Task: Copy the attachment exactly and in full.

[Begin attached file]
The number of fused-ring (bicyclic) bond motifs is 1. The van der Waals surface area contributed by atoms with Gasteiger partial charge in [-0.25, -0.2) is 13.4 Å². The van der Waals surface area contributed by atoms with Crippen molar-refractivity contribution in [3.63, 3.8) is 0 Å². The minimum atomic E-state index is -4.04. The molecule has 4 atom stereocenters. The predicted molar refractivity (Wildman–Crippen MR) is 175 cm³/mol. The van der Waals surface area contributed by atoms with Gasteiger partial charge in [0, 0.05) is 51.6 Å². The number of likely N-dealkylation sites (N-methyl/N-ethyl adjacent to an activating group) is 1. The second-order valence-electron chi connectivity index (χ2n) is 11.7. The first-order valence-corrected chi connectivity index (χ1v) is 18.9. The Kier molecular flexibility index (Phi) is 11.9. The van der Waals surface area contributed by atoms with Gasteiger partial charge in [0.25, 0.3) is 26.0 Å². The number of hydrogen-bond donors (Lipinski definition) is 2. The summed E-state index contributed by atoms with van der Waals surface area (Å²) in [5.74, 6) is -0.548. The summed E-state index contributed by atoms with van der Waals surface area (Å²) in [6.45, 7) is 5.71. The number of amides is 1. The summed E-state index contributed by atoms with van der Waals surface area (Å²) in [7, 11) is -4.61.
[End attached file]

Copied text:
The number of fused-ring (bicyclic) bond motifs is 1. The van der Waals surface area contributed by atoms with Gasteiger partial charge in [-0.25, -0.2) is 13.4 Å². The van der Waals surface area contributed by atoms with Crippen molar-refractivity contribution in [3.63, 3.8) is 0 Å². The minimum atomic E-state index is -4.04. The molecule has 4 atom stereocenters. The predicted molar refractivity (Wildman–Crippen MR) is 175 cm³/mol. The van der Waals surface area contributed by atoms with Gasteiger partial charge in [0, 0.05) is 51.6 Å². The number of likely N-dealkylation sites (N-methyl/N-ethyl adjacent to an activating group) is 1. The second-order valence-electron chi connectivity index (χ2n) is 11.7. The first-order valence-corrected chi connectivity index (χ1v) is 18.9. The Kier molecular flexibility index (Phi) is 11.9. The van der Waals surface area contributed by atoms with Gasteiger partial charge in [0.25, 0.3) is 26.0 Å². The number of hydrogen-bond donors (Lipinski definition) is 2. The summed E-state index contributed by atoms with van der Waals surface area (Å²) in [5.74, 6) is -0.548. The summed E-state index contributed by atoms with van der Waals surface area (Å²) in [6.45, 7) is 5.71. The number of amides is 1. The summed E-state index contributed by atoms with van der Waals surface area (Å²) in [7, 11) is -4.61.